My father passed away in 2003 and left us, his five sons with 11 dunams of land. We have the official document attesting to division of the estate signed and sealed. The land includes a hill, a slope down from it and a level area at the bottom of the slope. There are olive trees planted on all the land. It is north of the settlement Sha’arei Tikva and south of the village Azzun ‘Atmah. There’s about one km between our land and Azzun ‘Atmah, and about 500 meters between our land and Sha’arei Tikva. Our land is sandwiched between two fences. One is the settlement’s barbed wire fence that has a gate for the use of the settlers (they have the key), and the second is the separation fence.
In February 2006 I filed a complaint at the Kedumim Police with the assistance of Yesh Din for takeover of land I own, where settlers built a stable. In November 2006, a lawsuit was filed to the Jerusalem Magistrates Court and in February 2008 the court ruled that the settlers must vacate the land by February 1, 2009. Because the horses weren’t removed from my land, Yesh Din continued to visit my land throughout 2009 and documented the horses still left on my land.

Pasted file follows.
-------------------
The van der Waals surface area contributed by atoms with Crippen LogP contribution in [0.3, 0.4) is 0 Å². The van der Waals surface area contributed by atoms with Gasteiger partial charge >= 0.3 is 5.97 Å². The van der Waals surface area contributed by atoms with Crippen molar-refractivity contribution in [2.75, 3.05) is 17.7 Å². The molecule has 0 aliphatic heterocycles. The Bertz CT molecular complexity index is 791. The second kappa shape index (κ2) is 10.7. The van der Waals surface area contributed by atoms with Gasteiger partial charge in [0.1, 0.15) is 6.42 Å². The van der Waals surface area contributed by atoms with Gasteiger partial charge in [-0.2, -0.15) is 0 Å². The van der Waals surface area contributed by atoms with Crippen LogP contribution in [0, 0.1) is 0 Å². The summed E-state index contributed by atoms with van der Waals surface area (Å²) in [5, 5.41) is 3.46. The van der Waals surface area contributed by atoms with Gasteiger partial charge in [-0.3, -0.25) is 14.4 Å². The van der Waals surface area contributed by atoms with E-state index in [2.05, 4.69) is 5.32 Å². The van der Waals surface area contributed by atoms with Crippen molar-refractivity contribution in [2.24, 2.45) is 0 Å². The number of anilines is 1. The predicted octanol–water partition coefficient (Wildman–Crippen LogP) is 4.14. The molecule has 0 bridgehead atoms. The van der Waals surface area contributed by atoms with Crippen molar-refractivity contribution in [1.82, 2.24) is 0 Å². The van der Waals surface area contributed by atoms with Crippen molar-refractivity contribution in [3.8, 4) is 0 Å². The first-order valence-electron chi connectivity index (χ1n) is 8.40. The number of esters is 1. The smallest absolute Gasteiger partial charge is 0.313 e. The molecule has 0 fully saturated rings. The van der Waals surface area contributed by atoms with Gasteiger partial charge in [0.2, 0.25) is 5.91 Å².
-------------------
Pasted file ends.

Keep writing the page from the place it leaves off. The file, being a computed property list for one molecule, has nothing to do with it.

On Sunday last week, February 2, 2014 at 12 pm I went to the settlement Sha’arei Tikva. I arrived with my driver, my driver is an Israeli from Petach Tikva so his car has Israeli license plates. Every week I visit my land, to see what’s happening – whether anything has changed or not.
I can access my land whenever I like but I can’t farm it. About two years ago I received a permit to enter Sha’arei Tikva, but the permit isn’t to farm my land, only to enter and observe. You need a special permit from the army to farm the land, which I use to enter through the farmers’ gate and not the main gate to the settlement Sha’arei Tikva. I receive such a permit twice a year, once during plowing season and once during the olive harvest.
So like I said, on Sunday I went to the plot and saw that the settlers’ horses were still there, along with a wagon and fodder for the horses. There were maybe five-six horses. Some were tethered and some were free. There was an iron railing for the horses, and some of the horses were tethered to it. This was new too, it hadn’t been there before.
This isn’t the first time I’ve seen the horses, I visit my land often and often the horses are there. But usually the horses are there alone, untethered and wandering on my land. Now, the last time I visited, there weren’t only horses, but also the wagon, the railing and the fodder.
The horses eat from my olive trees and kick them. Once I planted new saplings and the horses destroyed all the saplings I planted. Last time I visited, on Sunday, the trees were in the same condition – the horses do as they wish to them.
During my last visit, like the previous times I went to my land, I didn’t see any people there.